The rise of loot boxes has definitely been a heated topic, especially so in recent months. The dependency on these sorts of microtransactions has become a cause for concern among gamers and linear-style developers. With EA taking a strong stance of "all titles" having a microtransaction system, and many other big time publishers following the same path, many in the industry have become more and more vocal. This was definitely evident at this year's Game Awards, and even more so that many areas globally are investigating this trend as gambling.
Blizzard's hit FPS Overwatch offers a loot box system, but it isn't in anyway seen as pay-to-win. That's where the issue lies with many, not that they are there for cosmetic reasons - but when publishers start implementing them and tricking down to the developing teams for loot boxes that allow players to pay-to-win, or pay for bonus, that's where the community started to raise their hackles.
But not all games take advantage of this system, as evident in the previously mentioned Overwatch. Many have compared the game to how loot crates can be done correctly if they must be done at all. Besides, it is fun trying to unlock some of those hard to get skins for your main - and everything offered in those crates can be earned by organic gameplay. When discussing the matter in a new interview with PCGamesN, Game director Jeff Kaplan had this to say:
“There were a couple of core philosophies that were very important to the team when creating our loot box system. One was that it had to be a very player-centric system. As players ourselves we don’t want any sort of power increase in our system. We wanted the system to be purely cosmetic, so that was one of the core philosophies.
The second was that we wanted every item that was available in the loot boxes to be obtainable in some way that didn’t have anything to do with luck, so we [compensated players for duplicates], and did the credit system, and the unlocks. That way, if you ever felt like ‘There was that Junkrat skin that I’ve always really wanted but I don’t seem to ever pull it out of the loot box’, that you had an avenue of obtaining that that wasn’t loot box driven, or random driven.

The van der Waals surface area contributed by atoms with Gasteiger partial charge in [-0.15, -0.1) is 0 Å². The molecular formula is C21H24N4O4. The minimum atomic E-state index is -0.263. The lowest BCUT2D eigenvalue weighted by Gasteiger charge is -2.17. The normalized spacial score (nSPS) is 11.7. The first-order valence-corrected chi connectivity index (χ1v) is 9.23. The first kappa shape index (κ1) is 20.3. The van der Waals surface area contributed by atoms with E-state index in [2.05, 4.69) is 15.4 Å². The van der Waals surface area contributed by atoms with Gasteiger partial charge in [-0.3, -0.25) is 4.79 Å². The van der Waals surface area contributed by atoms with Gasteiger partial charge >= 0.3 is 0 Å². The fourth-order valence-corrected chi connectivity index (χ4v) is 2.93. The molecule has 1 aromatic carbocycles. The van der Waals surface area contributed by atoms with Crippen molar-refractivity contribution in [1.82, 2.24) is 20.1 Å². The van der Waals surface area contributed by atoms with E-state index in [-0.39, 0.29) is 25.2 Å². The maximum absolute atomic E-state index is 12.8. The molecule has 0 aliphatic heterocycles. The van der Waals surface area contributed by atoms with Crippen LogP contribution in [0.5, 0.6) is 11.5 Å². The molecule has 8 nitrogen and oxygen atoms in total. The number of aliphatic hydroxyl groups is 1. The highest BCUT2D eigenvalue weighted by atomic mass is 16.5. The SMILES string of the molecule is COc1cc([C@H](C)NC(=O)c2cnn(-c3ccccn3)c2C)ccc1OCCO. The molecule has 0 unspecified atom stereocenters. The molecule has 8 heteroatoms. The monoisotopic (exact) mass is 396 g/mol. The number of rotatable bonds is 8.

The other reason that our loot box system has been successful so far is we try to listen to our players as much as possible. They’re very vocal when they’re unhappy about things. An example is the first Summer Games event, where you couldn’t get the items for credits, and our players said ‘Hey, that’s not cool, we’d really like to get the items for credits.’ So, as soon as that event ended, we added the ability for the next event. Then, shortly after the Anniversary event, we made it so that duplicates were far rarer in the loot boxes. I can never say that duplicates don’t exist, because we don’t have infinite content, so at some point a duplicate will exist. But we were hearing feedback during the Anniversary event like ‘Hey, these duplicates aren’t really cool, what can you do about it,’ and we made a change.
So, we’re hoping to show players that we play the game too: we’re involved in a dialogue with them, we’re happy to make changes, the system’s cosmetic-only, and you can obtain everything in the loot boxes through other ways. That’s what’s stayed important to us.”
It's a good point though, cosmetic items can be fun ... as long as it isn't forced. It's fun to grind for that wanted gear. With the correct approach to this practice, we can only hope that big companies like EA will take note.